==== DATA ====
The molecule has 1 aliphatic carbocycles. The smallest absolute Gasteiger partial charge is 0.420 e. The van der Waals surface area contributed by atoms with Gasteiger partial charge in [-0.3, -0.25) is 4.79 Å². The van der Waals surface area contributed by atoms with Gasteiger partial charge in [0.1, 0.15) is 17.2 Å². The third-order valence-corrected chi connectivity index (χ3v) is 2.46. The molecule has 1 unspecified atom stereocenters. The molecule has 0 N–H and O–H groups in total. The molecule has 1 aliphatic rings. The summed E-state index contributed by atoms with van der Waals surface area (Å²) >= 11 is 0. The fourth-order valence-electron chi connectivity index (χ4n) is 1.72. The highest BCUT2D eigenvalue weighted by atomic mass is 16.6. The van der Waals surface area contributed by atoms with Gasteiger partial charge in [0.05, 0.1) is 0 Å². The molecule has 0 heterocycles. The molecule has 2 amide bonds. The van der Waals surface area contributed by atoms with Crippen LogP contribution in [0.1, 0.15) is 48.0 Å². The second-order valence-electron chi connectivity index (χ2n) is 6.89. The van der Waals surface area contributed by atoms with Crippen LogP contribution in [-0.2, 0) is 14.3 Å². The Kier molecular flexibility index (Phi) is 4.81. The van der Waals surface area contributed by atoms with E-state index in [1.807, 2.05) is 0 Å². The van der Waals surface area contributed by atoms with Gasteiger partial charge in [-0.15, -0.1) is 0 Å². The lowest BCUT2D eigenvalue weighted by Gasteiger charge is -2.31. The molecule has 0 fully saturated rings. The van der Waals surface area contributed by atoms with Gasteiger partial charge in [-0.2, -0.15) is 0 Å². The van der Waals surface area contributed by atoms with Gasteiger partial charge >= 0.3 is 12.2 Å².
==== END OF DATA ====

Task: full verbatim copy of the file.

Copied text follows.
The molecule has 1 aliphatic carbocycles. The smallest absolute Gasteiger partial charge is 0.420 e. The van der Waals surface area contributed by atoms with Gasteiger partial charge in [-0.3, -0.25) is 4.79 Å². The van der Waals surface area contributed by atoms with Gasteiger partial charge in [0.1, 0.15) is 17.2 Å². The third-order valence-corrected chi connectivity index (χ3v) is 2.46. The molecule has 1 unspecified atom stereocenters. The molecule has 0 N–H and O–H groups in total. The molecule has 1 aliphatic rings. The summed E-state index contributed by atoms with van der Waals surface area (Å²) >= 11 is 0. The fourth-order valence-electron chi connectivity index (χ4n) is 1.72. The highest BCUT2D eigenvalue weighted by atomic mass is 16.6. The van der Waals surface area contributed by atoms with Gasteiger partial charge in [0.05, 0.1) is 0 Å². The molecule has 0 heterocycles. The molecule has 2 amide bonds. The van der Waals surface area contributed by atoms with Crippen LogP contribution in [0.1, 0.15) is 48.0 Å². The second-order valence-electron chi connectivity index (χ2n) is 6.89. The van der Waals surface area contributed by atoms with Crippen LogP contribution in [-0.2, 0) is 14.3 Å². The Kier molecular flexibility index (Phi) is 4.81. The van der Waals surface area contributed by atoms with E-state index in [1.807, 2.05) is 0 Å². The van der Waals surface area contributed by atoms with Gasteiger partial charge in [-0.15, -0.1) is 0 Å². The lowest BCUT2D eigenvalue weighted by Gasteiger charge is -2.31. The molecule has 0 fully saturated rings. The van der Waals surface area contributed by atoms with Gasteiger partial charge in [-0.2, -0.15) is 0 Å². The van der Waals surface area contributed by atoms with Gasteiger partial charge >= 0.3 is 12.2 Å².